Soup season is in full flow so it seems only right to take a look at how to make a great loaf of bread to go dunking in your favorite soup!
Throughout recorded history, bread has been popular around the world and is one of humanity’s oldest foods; having been of importance since the dawn of agriculture. Doughs are usually baked, but in some cuisines breads are steamed (e.g., mantou), fried (e.g., puri), or baked on an unoiled frying pan (e.g., tortillas). Salt, fat and leavening agents, such as yeast and baking soda are common ingredients; though bread may contain other ingredients, such as milk, egg, sugar, spice, fruit (such as raisins), vegetables (such as onion), nuts (such as walnuts) or seeds (such as poppy). Referred to colloquially as the “staff of life”, bread has been prepared for at least 30,000 years. The development of leavened bread can probably also be traced to prehistoric times. Sometimes, the word bread refers to a sweetened loaf cake, often containing appealing ingredients like dried fruit, chocolate chips, nuts or spices; such as pumpkin bread, banana bread or gingerbread.
Fresh bread is prized for its taste, aroma, quality, appearance and texture. Retaining its freshness is important to keep it appetizing. Bread that has stiffened or dried past its prime is said to be stale. Modern bread is sometimes wrapped in paper or plastic film or stored in a container such as a breadbox to reduce drying. Bread that is kept in warm, moist environments is prone to the growth of mold. Bread kept at low temperatures, in a refrigerator for example, will develop mold growth more slowly than bread kept at room temperature, but will turn stale quickly due to retrogradation.
The soft, inner part of bread is known to bakers and other culinary professionals as the crumb, which is not to be confused with small bits of bread that often fall off, called crumbs. The outer hard portion of bread is called the crust. The crumb’s texture is greatly determined by the quality of the pores in the bread.
The Basic Steps Of Making Bread Are:
Activation of yeast/Making a sponge
Some home cookbooks call this proofing the yeast, but proofing in a professional bakery is the final dough-rise step before baking, and refers to a specific rest period within the more generalized process known as fermentation.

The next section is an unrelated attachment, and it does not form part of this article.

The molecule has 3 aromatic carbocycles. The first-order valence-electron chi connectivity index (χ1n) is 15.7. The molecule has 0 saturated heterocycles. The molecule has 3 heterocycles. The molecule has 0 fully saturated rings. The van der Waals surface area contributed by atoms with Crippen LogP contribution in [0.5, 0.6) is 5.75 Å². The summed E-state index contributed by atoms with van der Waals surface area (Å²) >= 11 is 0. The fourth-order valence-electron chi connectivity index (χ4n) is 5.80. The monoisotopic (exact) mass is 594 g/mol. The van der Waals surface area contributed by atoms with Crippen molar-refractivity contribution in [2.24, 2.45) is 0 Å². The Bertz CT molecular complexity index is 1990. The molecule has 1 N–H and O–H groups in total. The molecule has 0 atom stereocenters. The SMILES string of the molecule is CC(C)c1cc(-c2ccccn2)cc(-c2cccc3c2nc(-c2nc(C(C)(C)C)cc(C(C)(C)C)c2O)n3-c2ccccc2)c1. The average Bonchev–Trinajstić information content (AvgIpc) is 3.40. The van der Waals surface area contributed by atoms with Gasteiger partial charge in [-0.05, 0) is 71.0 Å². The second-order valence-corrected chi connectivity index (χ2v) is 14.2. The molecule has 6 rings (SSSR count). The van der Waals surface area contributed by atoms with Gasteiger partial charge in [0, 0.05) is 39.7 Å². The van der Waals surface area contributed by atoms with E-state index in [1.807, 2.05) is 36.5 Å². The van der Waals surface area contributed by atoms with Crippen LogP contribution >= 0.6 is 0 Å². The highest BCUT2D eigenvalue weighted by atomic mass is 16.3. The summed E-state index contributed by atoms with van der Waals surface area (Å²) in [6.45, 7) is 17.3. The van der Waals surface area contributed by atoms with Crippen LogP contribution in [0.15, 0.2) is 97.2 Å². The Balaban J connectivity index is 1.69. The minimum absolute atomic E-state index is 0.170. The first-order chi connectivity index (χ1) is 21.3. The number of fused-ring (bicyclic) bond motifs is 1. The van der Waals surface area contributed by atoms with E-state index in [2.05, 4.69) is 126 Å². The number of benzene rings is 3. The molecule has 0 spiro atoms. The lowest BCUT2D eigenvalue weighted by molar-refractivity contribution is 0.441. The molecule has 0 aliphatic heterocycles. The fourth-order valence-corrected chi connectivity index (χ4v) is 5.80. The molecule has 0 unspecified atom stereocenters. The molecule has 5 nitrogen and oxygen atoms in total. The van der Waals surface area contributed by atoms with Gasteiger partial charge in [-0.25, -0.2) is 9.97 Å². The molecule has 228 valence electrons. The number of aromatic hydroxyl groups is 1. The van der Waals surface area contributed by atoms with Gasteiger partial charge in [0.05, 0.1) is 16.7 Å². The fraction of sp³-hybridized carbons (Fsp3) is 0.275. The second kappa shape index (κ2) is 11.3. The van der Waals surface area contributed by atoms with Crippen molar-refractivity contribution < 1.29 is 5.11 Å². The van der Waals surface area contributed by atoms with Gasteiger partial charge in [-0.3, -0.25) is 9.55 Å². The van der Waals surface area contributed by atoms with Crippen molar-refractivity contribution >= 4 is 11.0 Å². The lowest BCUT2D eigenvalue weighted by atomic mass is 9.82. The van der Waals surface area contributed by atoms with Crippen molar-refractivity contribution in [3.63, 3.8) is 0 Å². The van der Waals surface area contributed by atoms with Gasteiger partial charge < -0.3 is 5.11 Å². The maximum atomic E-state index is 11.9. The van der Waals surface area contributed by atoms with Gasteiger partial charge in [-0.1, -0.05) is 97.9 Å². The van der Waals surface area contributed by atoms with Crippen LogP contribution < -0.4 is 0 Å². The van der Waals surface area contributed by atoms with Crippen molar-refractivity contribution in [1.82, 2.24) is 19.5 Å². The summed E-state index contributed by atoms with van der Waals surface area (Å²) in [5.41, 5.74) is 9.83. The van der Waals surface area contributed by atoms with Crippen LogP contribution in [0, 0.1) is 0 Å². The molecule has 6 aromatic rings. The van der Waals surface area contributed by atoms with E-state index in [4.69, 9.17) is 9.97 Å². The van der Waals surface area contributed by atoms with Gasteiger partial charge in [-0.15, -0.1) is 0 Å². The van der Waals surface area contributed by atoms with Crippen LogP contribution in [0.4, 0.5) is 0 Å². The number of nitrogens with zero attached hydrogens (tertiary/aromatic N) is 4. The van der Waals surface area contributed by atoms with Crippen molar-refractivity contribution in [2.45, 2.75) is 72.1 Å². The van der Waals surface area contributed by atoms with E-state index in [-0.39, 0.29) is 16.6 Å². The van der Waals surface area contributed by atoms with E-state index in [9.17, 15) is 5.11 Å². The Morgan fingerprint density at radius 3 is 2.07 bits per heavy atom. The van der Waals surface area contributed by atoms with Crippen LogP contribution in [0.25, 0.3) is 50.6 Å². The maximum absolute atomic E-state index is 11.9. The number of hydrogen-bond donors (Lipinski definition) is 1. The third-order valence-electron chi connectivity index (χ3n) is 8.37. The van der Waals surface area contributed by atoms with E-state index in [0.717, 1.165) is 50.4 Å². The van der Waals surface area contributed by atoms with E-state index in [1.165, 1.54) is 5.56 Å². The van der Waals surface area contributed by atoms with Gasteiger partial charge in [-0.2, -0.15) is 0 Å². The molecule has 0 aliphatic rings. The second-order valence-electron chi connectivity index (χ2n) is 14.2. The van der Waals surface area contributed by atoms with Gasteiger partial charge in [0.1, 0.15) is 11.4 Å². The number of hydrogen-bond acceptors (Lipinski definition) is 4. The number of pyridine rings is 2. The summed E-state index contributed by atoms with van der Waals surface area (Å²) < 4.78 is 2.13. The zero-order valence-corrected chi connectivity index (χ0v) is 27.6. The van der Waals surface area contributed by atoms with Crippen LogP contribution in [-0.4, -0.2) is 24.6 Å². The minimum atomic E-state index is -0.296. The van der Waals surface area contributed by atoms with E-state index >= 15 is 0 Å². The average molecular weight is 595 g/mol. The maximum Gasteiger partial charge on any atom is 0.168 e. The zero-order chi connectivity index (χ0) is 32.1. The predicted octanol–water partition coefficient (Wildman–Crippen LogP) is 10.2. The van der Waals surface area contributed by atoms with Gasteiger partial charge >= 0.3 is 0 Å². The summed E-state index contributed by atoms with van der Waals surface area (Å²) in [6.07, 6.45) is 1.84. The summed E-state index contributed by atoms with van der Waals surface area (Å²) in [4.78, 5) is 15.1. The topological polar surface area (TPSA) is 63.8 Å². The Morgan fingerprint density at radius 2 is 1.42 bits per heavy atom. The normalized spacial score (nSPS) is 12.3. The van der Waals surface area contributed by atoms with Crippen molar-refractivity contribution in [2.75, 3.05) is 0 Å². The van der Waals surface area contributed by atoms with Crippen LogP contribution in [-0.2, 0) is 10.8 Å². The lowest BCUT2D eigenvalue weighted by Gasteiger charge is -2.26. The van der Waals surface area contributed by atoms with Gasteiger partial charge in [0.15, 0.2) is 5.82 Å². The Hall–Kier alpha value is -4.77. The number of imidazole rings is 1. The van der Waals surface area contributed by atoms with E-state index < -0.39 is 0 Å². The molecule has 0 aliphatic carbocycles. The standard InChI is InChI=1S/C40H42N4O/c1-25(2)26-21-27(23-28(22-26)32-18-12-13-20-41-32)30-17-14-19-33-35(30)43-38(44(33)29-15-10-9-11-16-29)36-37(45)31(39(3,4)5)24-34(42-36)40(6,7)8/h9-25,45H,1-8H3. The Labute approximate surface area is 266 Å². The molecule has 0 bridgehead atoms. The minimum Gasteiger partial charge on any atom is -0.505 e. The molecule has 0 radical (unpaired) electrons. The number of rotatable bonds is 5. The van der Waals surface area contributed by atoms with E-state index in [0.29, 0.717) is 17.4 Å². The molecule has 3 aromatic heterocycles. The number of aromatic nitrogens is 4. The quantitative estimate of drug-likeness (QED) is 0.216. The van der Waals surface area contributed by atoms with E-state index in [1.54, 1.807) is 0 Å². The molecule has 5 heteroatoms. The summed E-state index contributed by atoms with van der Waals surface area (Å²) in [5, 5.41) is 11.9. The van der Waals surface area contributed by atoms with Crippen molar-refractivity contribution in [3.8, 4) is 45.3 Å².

By adding yeast plus warm water and a sweetener, the baker can verify the yeast is alive and active. The water should be 95° F to 105° F. Yeast cells die at 120° F. After setting for 5-10 minutes, active bubbles should appear on the top of the mixture.
A sponge is a mixture of an active culture, warm water, sweetener and flour. This was the traditional way breads were made, before baker’s yeast. By using a sponge the bread will have an improved taste and texture.
Salt is added only after the yeast has been developed because the salt can kill yeast cells that it comes into contact with, so there needs to be an active colony of yeast to survive. The purpose of the salt is to add flavor, tighten the gluten structure, and helps to give color to the crust.
Flavor ingredients such as nuts, seeds, herbs and oil are added before more flour. If dried fruit is used it is best to soak it, otherwise it will pull moisture from the bread.
Add wet ingredients to dry ingredients otherwise flour can spread everywhere.
Kneading helps align the gluten proteins to make the dough stretchy and able to capture the gas bubbles that are developed from the yeast during the rise period. It is nearly impossible to overwork a dough by hand but care must be taken if using a machine. Often 10-15 minutes of kneading by hand is necessary. The dough should feel elastic and cohesive.
Shape the dough into a ball and place into an oiled bowl. Cover with a towel and plastic wrap and let is rise in a warm place. The oven with simply the light on is usually sufficient.
The dough should double in size and you should be able to poke the dough with your finger and the indentation should not fill in.
Punching down the dough will redistribute the yeast, allow for new air bubbles to form and allow for the prolonged fermentation to add greater flavor to the bread.
Push your fist into the center of the dough and then fold the edges into the center. Slide the dough onto the table. You may perform this a couple times to make the bread lighter and airier.
Divide the dough
Divide the dough into the portions you want to make. If you want to make one large loaf you may leave it as is.
Rounding the dough helps to align the gluten strands even more and should result in a dough with smooth skin without seams or cracks. To do this place your hands, palms down, on top of the dough. While pulling the dough with your palms, move your hands down the side of the dough and pinch the dough underneath the dough ball with your pinkies touching. Turn the dough ¼ turn and repeat. Repeat this until the dough is smooth and round. Around 10 times.
Shape the dough
You can leave the dough round or you can shape the dough into different sizes and shapes.
Proof the dough
This is the final rise of the dough before it is baked and it should rise to about double its size once more.
Dock the dough
Place slashes in the dough’s top surface to allow the steam to escape as the dough cooks.
An optional glaze of cornstarch and water or egg may be added to give the outer crust a nice color and shine.
The bread will be done when the internal temperature reaches 200° F and when tapped with a knuckle on the bottom will have a hollow sound.
It is important to let the bread rest before cutting into it. If the bread is cut while still warm you can crush and condense the crumb.
This blog has been adapted from one of Chef Nic’s cooking lessons. To learn more visit us at http://www.theupbeetkitchen.com
Modified from Bread, http://en.wikipedia.org/w/index.php?title=Bread&oldid=607313766 (last visited May 6, 2014). The text of this work is released under CC-BY-SA 3.0